Art Students Face High Costs for Necessary Supplies

College students, especially those from low-income families, face a wide range of financial obstacles on campus. For those majoring in art, one of the biggest obstacles might the cost of supplies and other materials necessary for class assignments.

 Why It’s Newsworthy: Prospective art students face large out-of-pocket costs for art supplies. They typically pay more for class supplies than students majoring in other subjects at the University of Georgia. 

Depending on a student’s school and major, there is a vast inconsistency in the amount UGA students are spending on additional educational expenses beyond tuition. When compared with students majoring in business and political science, for example, art students face much higher supply costs.

“What we make here will determine our job; we get a job based on what we are creating here and outside class and that is displayed through a portfolio,” says Aubrey Williams, a graphic design and textile student at the Lamar Dodd School of Art.

University of Georgia student Grace Sizemore works with her sewing machine.
Grace Sizemore, textile design student at the University of Georgia, uses her sewing machine to complete a project at the Lamar Dodd School of Art in April 2023 in Athens, Georgia. (Photo/Rylie O’Brien)

The resources and supplies Williams and her fellow art students need to produce a competitive portfolio are expensive.

According to Williams, the art professors at UGA place an emphasis on hands-on processes rather than the product to prepare students for the ever-changing art industries. Design aesthetics and art movements come and go, but the creative process endures.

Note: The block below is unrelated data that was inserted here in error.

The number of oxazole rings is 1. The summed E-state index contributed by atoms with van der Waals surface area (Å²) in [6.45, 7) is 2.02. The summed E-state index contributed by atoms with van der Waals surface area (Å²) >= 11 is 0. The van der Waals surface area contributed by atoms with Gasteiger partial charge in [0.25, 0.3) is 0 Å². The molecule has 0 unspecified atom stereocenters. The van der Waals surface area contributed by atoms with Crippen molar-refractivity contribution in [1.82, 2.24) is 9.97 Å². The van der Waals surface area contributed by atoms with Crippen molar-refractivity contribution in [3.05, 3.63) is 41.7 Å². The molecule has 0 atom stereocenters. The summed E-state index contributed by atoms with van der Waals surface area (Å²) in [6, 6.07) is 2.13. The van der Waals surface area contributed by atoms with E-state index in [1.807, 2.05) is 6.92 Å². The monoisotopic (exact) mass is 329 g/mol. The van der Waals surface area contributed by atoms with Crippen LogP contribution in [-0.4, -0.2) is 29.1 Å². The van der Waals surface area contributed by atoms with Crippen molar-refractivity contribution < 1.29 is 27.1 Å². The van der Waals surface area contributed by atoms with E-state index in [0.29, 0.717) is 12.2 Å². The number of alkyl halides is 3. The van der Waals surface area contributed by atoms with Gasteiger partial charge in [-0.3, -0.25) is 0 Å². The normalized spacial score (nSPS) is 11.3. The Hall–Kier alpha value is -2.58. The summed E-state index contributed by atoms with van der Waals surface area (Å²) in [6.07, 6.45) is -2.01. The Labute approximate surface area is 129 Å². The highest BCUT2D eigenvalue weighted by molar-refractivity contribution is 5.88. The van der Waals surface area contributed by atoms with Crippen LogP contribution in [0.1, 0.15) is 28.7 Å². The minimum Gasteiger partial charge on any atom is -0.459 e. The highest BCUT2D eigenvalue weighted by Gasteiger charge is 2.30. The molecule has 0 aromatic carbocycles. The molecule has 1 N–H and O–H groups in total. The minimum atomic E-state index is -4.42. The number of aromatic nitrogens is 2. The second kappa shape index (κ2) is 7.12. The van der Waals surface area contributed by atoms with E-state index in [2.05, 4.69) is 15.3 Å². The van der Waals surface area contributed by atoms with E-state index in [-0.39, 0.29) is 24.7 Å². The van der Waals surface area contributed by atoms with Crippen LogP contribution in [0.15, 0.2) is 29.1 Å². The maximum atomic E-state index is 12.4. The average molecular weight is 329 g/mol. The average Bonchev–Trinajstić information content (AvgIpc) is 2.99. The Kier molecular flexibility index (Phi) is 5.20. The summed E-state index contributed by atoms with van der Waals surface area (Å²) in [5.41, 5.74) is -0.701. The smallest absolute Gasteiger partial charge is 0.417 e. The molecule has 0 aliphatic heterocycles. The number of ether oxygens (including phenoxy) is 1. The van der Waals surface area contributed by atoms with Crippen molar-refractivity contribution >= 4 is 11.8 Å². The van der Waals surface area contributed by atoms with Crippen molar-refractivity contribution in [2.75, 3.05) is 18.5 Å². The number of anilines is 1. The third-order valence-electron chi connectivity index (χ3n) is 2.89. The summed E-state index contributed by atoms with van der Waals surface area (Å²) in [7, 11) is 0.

“We learn so many skills and ways to apply those skills in school,” says Williams.

Students require a vast amount of supplies and material to prepare to artwork and creative designs for their studio courses, which form the backbone of their portfolios.

Typically, art students spend $200 on sewing machines, $240 on the Adobe Creative Cloud software for digital design and $450 for foundation class kits and cameras. In addition, students make frequent trips to stores such as Hobby Lobby and Walmart to replenish their stock of fabric, paints, papers, charcoal and other materials.

Grace Sizemore, a  textile design senior, says she’s spent hundreds of dollars on her capstone course alone this semester.

“The most I have spent has been on my capstone…which is coming close to $1000,” says Sizemore.

Wide Disparity in Costs

On the other hand, senior real estate major Jack Gilmartin in the Terry College of Business is spending considerably less on expenses this semester.

University of Georgia student Jack Gilmartin looks at his laptop and writes in his notebook.
Jack Gilmartin, real estate student at the University of Georgia, is using his minimal resources to study for class at the Terry College of Business in April 2023 in Athens, Georgia. (Photo/Rylie O’Brien)

“I would say I spend about $240 a semester, on average,” says Gilmartin.

All Gilmartin needs most semesters is his laptop, notebooks, textbooks and e-books.

Jacob Mitchell, a senior political science major, is also spending less than art students this semester.